Fort Massey Cemetery

On the hill overlooking Holy Cross graveyard is Fort Massey Cemetery. The fort was originally constructed on a plot called “Windmill Hill” at the junction of what are now Queen and South Streets.  The fortification was designed as a square redoubt with a central blockhouse and wooden barracks for 250 men. Within a short time the west slope of the hill was designated as the Halifax garrison’s principle graveyard. According to Thomas Raddall’s Warden of the North, in the eighteenth century Queen Street was “a rustic lane resounding from time to time with muffled drums and the solemn tread of military funerals.” When cholera struck Halifax in 1834, the garrison was particularly affected. Each morning, according to the Acadian Recorder, the dead were brought to Fort Massey and buried in “crude coffins”, which were “dropped into long trenches.”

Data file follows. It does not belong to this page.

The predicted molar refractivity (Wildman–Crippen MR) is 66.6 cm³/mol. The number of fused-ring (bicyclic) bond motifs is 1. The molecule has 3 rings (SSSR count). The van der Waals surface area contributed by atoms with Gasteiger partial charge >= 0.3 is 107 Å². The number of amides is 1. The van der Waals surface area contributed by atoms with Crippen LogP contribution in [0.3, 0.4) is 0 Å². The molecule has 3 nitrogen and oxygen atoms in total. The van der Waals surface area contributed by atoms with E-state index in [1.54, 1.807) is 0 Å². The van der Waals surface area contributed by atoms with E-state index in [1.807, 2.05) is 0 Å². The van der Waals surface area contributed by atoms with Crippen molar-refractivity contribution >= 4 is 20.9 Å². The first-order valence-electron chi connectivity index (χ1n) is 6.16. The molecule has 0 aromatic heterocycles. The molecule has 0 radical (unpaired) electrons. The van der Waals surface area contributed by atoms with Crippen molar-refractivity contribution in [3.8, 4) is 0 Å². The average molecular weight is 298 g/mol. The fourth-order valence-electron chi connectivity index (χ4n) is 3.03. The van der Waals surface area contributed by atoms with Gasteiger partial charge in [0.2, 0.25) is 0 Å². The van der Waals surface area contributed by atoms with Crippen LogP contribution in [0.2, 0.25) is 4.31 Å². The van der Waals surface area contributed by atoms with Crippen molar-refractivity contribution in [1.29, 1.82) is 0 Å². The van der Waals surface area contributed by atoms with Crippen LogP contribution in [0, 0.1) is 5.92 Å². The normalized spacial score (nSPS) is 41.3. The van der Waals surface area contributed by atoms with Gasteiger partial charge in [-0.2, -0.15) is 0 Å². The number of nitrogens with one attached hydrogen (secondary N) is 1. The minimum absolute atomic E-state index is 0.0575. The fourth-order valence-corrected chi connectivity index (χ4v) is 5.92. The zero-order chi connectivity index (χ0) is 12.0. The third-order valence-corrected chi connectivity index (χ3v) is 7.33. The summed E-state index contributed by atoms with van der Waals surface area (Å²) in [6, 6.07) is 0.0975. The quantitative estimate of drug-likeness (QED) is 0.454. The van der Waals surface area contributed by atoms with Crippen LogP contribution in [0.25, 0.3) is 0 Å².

Like Holy Cross the grave stones in Fort Massey cemetery represent only a small fraction of the total number of burials. The burials date back to the eighteenth-century and include soldiers that served in both the Great War and the Second World War. The men and women that lie in the graveyard come from all over the British Empire, and similar to Holy Cross it is the final resting place for many young children of soldiers serving in Halifax. Currently, the graveyard is only one of two burial grounds owned and managed by the Department of Veterans Affairs.